107 undergraduate students from two Australian universities participated for payment contingent on performance.

Materials and Design

Participants always made choices between two competing lotteries; we denote such a pair of lotteries as a “problem”. We used six lotteries in total, adopted from Lopes and Oden (1999). Each lottery had five possible outcomes ranging from $0 to $348. The outcome distribution was unique for each lot- tery but all had expected values of approximately $100 (Fig- ure 1). The lotteries were unlabeled during the experiment, but for discussion we adopt Lopes and Oden’s lottery names:

Riskless, Rectangular, Peaked, Bimodal, Shortshot, or Long- shot, depending on the specific distribution of outcomes.

shot, depending on the specific distribution of outcomes. Figure 1: Visual representation of the outcome distribution

Figure 1: Visual representation of the outcome distribution for the six lotteries, adapted from Lopes and Oden (1999). Participants were not presented with labels or figures.

Participants were allocated to the sampling or feedback task. We measured participants’ preferences in each problem, and their estimates of the probabilities of the outcomes from the lotteries in the problem. In the sampling condition, lottery preference was operationalized as the one-shot choice made after the free sampling phase. In the feedback condition, lot- tery preference was operationalized as the deck selected most frequently in the final 50 samples. 1 The six lotteries can be ordered in 15 unique pairings (ig- noring order, and without identical choices). Participants in the sampling condition played each pairing once, with order randomized across participants. To equate experiment length, participants in the feedback condition played a random sam- ple of six of the fifteen problems. Data were excluded from

1 Similar results were obtained when using the mode across all 100 samples or just the final sample.

problems where participants failed to sample from one of the lotteries. Some participants did not complete all problems during the one hour experiment so there were unequal sample sizes: 40 participants in the sampling condition experienced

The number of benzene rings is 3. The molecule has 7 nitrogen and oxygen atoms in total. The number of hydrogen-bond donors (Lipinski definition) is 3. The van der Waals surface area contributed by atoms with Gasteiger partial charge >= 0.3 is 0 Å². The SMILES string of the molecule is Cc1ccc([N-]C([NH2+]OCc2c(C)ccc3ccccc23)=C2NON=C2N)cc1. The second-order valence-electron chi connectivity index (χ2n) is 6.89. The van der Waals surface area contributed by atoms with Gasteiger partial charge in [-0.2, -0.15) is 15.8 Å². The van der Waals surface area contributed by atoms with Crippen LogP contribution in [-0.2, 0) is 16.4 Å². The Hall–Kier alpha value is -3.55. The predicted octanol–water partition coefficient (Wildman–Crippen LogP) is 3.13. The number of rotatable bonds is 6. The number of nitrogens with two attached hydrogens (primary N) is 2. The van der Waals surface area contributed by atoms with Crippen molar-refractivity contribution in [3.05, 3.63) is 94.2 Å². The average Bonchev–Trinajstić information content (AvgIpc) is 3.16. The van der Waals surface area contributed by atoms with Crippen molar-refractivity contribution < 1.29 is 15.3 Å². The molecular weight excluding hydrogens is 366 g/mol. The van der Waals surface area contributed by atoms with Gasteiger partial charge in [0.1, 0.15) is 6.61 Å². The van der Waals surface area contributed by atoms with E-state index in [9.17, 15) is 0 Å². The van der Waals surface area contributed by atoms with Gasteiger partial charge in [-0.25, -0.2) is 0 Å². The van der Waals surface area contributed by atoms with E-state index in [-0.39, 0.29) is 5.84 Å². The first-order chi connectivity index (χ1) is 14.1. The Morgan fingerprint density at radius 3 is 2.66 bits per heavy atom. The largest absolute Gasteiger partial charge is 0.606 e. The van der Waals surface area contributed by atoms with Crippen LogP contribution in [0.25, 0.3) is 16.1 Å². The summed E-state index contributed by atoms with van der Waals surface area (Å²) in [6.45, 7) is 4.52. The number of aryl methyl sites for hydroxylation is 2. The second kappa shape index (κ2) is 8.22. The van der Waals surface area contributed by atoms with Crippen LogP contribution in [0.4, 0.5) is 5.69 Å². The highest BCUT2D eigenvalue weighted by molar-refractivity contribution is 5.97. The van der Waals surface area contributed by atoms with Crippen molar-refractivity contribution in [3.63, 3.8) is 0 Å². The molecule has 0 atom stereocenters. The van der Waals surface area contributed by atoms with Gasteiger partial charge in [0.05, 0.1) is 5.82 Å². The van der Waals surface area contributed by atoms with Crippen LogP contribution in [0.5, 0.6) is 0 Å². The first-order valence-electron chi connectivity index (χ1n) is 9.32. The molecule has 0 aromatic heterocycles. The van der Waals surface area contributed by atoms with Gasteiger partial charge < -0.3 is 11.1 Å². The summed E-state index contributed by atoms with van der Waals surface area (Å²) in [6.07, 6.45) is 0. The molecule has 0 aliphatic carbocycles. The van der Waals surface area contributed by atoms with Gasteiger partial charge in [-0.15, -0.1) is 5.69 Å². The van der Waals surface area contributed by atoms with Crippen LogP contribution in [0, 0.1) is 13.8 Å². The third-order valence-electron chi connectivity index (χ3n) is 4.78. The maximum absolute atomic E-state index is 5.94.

a total of 528 problems (32–39 data points per problem), and

67 participants in the feedback condition experienced a total of 386 problems (22–32 data points per problem).

Procedure

Participants made a number of choices between computerized decks of cards and were instructed to use their choices to earn as much money as possible. The screen position (left, right) and order of lotteries was randomized. Participants were pre- sented with two unlabeled images of decks of cards, each associated with a lottery from Figure 1. When a deck was selected, an outcome was randomly sampled (with replace- ment) from the associated lottery and displayed briefly as if the participant had turned over a playing card. We call the act of selecting a deck and observing an outcome a “sample”. The sampling task began with an exploration phase where the participant could learn about the lotteries, so each sample had no consequence. Participants terminated exploration at any time to make a final choice indicating their lottery prefer- ence. The outcome of the final choice was added to the partic- ipant’s running total for the experiment. In the feedback task, each problem granted 100 samples (participants were not told the number of samples). Each of the 100 samples was conse- quential: the sample outcomes were added to the participant’s running score, which was constantly displayed on screen. After making a choice (sampling) or taking 100 samples (feedback), participants estimated the probability of different types of cards in each deck – the probability of the differ- ent outcomes in the lotteries. Six different outcome values were presented beside adjustable sliders with order random- ized across problems and participants. The default starting

estimate was 0. Participants moved sliders between 0 and 100 to indicate the estimated percentage. One of the six out- comes was a “foil” that was not an outcome from the lottery in question but was selected from one of the other decks. The foil was used to identify participants who did not attend to the sampling process. Participants proceeded to the next problem when the sum of the sliders for each deck equaled 100% and